Not anymore. In Universal Home Improvement, Inc., et al. v. Robertson, et al., 51 Cal. App. 5th 116 (June 24, 2020, modified July 21, 2020), the 1st District Court of Appeal held that, “[t]he ‘badges of fraud’ do ...
International treaties and conventions such as the Convention on the Service Abroad of Judicial and Extrajudicial Documents in Civil or Commercial Matters, November 15, 1965, 20 U.S.T. 361, T.I.A.S. No. 6638 (“the Hague Service Convention”), and the Convention on the Recognition and Enforcement of Foreign Arbitral Awards, June 10, 1958, 21 U.S.T. 2517, T.I.A.S. No. 6998 (“the New York Convention”) are considered to be federal law and hence prevail over inconsistent state common law. U.S. Const., art. VI, cl. 2: American Ins. Assoc. v. Garamendi, 539 U.S. 396 (2003). For ...
On September 9, 2020, California Governor Newsom signed AB-1867 as emergency legislation, meaning the law became effective upon his signature, with no waiting period. The law has three distinct parts: it expands California’s supplemental sick leave provisions for food sector workers, creates a new handwashing break requirement for food sector employees, and creates a pilot mediation program for small employers.
AB-1867 is part of California’s larger effort to fill perceived gaps in paid sick leave mandates due to COVID-19. In April 2020, Governor Newsom issued Executive ...
In September 2018, the California legislature passed AB-626, The Homemade Food Operations Act. The law was passed with widespread bipartisan support. AB-626 created a framework under which small-scale home cooks could legally sell food made in their kitchens to the public. The law defines a microenterprise home kitchen as a “food facility that is operated by a resident in a private home where food is stored, handled, and prepared for, and may be served to consumers” with no more than one full-time employee. Microenterprise home kitchens could generate up to $50,000 in gross ...
By January 1, 2021, all California employers with five or more employees are required to have provided interactive harassment prevention training to all employees in California, both supervisory and non-supervisory.
Recently, California’s Department of Fair Employment and Housing (DFEH) released supervisory on-line harassment prevention training, which can be found here. Supervisory employees must receive at least two hours interactive harassment prevention training, which must be provided every two years, and within six months of hire or promotion to supervisory ...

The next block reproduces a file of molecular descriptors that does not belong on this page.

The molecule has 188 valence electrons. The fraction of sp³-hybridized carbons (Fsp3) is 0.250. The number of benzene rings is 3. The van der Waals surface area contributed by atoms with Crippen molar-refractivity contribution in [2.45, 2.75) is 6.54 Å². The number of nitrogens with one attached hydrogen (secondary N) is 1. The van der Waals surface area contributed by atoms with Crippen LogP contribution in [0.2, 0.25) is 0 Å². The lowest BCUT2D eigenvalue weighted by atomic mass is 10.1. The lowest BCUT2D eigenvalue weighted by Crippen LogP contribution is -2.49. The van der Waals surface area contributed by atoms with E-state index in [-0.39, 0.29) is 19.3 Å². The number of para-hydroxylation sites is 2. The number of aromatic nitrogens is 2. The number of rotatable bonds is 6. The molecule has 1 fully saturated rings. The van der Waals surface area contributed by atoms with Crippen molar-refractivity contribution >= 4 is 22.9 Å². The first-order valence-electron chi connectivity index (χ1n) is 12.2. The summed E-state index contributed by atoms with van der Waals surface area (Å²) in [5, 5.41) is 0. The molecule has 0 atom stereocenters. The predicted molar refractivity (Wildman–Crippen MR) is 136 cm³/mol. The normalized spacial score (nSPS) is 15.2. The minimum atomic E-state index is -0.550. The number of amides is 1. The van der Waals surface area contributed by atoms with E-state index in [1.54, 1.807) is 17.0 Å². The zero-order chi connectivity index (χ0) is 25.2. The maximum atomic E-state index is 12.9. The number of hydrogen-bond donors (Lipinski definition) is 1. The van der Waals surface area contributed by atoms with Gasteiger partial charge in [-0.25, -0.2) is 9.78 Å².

On June 22, 2020, the Federal Trade Commission issued a proposed Made in USA Rule regulating how businesses can advertise that their products are made in the U.S., and giving the agency discretion to impose civil penalties.
The FTC’s Made in the U.S.A. enforcement program is based on Section 5 of the FTC Act, which governs deceptive acts and practices in commerce. It applies to a host of advertising and other claims about the U.S. origin of products. In 1994, Congress codified Section 5a, titled “Labels on products”. Section 5a applies to “a product with a ‘Made in U.S.” label ...
On August 31, 2020, California introduced a statewide blueprint for reopening during the COVID-19 pandemic designed to provide clear guidance and timelines for which industries may safely open.
The new system is color-coded and has four tiers, with Tier 1 being the highest risk of community disease transmission and Tier 4 the lowest risk. The four tiers are based on two factors: (1) the county’s positivity rate; and (2) the daily new cases for each 100,000 residents.
The tiers are outlined below:
- Tier 1 (purple/widespread): higher than 8% testing positivity rate; more than 7 daily ...
The California Consumer Privacy Act became effective on Jan. 1. Included among its provisions is the grant of a private right of action on behalf of any consumer “whose nonencrypted and nonredacted personal information … is subject to an unauthorized access and exfiltration, theft or disclosure as a result of the business’s violation of the duty to implement and maintain reasonable security procedures and practices.” Civil Code Section 1798.150.
An interesting question is whether a company may face liability under this statute (or based on common law theories) where one ...
- AB 2257: California Rewrites Independent Contractor Law…Again
- FDA Proposes Rule for Food Traceability
- Insureds Seek Coverage For Breaches Under Traditional Policies
- New Law Extends Workers' Compensation Benefits To COVID-19 Victims
- Reminder: Certain COVID-19-Related Layoffs and Shutdowns Require Cal-Warn Act Notice
- Will The FDA Enforce Its New Nutrition Labeling Rule?
- California Enacts COVID-19 Reporting Requirements for Employers
- California Enacts Small Business Bills
- Not a Fraudulent Transfer...Even With Intent To Defraud?
- Appellate Rulings Depart From Treaty Interpretation Norms